Have you ever found a helpful “nugget” of information that was buried inside the Preamble to a particular OSHA standard that you found especially valuable?  If so, or if you have other related comments about this topic, would you please share your experience with others in the comments section below?

And please, pass a link to this blog post along to others in your network who you think may benefit from this information.

Sunday, October 9, 2011

Watch Out For Those Sneaky Revisions in State-OSHA Regulations

You are probably well aware that Federal OSHA only has jurisdiction over workplaces in approximately half of the states and U.S. territories. The other half chose to create an OSHA-approved State OSHA Program. Those state programs were required to adopt health and safety standards that are at least as equally protective as those promulgated by Federal OSHA.

Most of the State-plan OSHA Programs chose to adopt all or some of the Federal OSHA standards verbatim. HOWEVER, some of these states made minor additions or alterations to the Federal standards they adopted. I’m not talking about adding unique standards for entire subjects (several states have done that). I am talking about taking a Federal standard they adopted and “tweaking it” a little. Some of these changes are very easy to overlook, but doing so could result in an employer or consultant missing an important requirement they need to know about to ensure compliance with the state regulation.

Here are just a few examples of some of the changes slipped into select state OSHA standards that could sneak up and bite you if you are not paying close attention. The states did not do this to trick anyone, they just thought of something to add that they felt could improve on a Federal standard:
  • In the state of Minnesota, the state program (MNOSHA) altered the Hazard Communication / Employee Right-to-Know standards to also cover harmful physical agents (such as heat, noise and radiation) and infectious agents (such as bloodborne pathogens), in addition to the hazardous substances covered in the Federal standard. Their state Haz-Com standard also requires annual refresher training, in addition to initial training required by the Fed’s.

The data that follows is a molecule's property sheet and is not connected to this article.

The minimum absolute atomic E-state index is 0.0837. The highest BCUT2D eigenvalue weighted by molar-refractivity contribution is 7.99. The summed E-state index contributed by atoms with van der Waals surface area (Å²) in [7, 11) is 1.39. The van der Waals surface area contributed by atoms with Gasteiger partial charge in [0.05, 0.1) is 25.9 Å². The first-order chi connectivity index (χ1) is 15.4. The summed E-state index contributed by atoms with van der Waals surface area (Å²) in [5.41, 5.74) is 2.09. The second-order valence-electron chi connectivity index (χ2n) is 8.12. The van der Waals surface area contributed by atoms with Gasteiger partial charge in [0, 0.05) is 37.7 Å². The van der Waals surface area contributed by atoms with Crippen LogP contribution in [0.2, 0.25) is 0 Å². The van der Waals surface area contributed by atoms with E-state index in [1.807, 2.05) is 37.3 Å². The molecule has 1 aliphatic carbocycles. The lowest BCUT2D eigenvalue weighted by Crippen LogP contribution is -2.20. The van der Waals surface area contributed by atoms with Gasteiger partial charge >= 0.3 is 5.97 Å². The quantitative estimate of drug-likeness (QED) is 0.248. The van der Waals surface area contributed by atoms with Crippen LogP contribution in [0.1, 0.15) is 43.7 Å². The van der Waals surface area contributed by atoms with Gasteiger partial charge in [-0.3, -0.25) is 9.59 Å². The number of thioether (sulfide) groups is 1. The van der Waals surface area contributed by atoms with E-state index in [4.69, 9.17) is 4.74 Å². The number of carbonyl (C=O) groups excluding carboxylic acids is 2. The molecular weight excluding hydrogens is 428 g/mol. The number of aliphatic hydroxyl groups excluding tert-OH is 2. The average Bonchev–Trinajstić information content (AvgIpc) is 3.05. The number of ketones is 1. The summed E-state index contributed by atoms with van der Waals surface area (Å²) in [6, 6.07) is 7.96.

• In the State of Washington, their state program (WISHA) excavation standards are almost identical to those contained in the Federal Standards, except that they require a protective system overseen by a competent person be used in all excavations that are more than four feet deep, instead of five feet like the Fed’s.
  • In Tennessee, the state OSHA program (TOSHA) altered the Bloodborne Pathogens Standards to add a requirement that, in addition to documenting the route(s) of exposure and the circumstances under which the exposure incident occurred, per the federal standard, the employers written Exposure Control Plan also contain documentation of the type and brand of device in use when the exposure incident occurs.
  • In Hawaii, the state program (HIOSH) altered the steel erection standards to require fall protection for all employees involved in steel erection activities 10 feet above a lower level, instead of the 15 foot requirement (or 30 foot for connectors) listed in the Federal standard.
  • In the state of California, the state OSHA program (CAL/OSHA) safety standards for excavations are nearly identical to those of Federal OSHA’s; However, employers must also obtain (and pay for) a permit from the state OSHA program if any employee will be entering an excavation deeper than five feet.
Obviously you need to be aware these (and many other) unique standards if you have operations or provide training/consulting services in affected states. But the revised standards could also be important to know about if you ever have a general discussion about affected safety standards with co-workers or peers located in states that have created their own State OSHA program. And these altered state regulations are often a good source of information for safety practitioners looking to develop safety standards that go above and beyond the Federal requirements.

You can access information about altered and/or unique state OSHA standards by clicking on the name of any state appearing on the list located at the top-left of the page found at this link to the Federal OSHA website’s "State Occupational Safety and Health Plans" page. The page that comes up will explain, among other things, how that state’s safety and health standards may differ from the federal standards.

Have you ever been stung by a state OSHA inspector because you did not know about one of their altered safety standards? Or maybe you learned about a change that really took you by surprise? If so, or if you have other related comments about this topic, would you please share your experience with others in the comments section below? 

And please, pass a link to this blog post along to others in your network who you think may benefit from this information.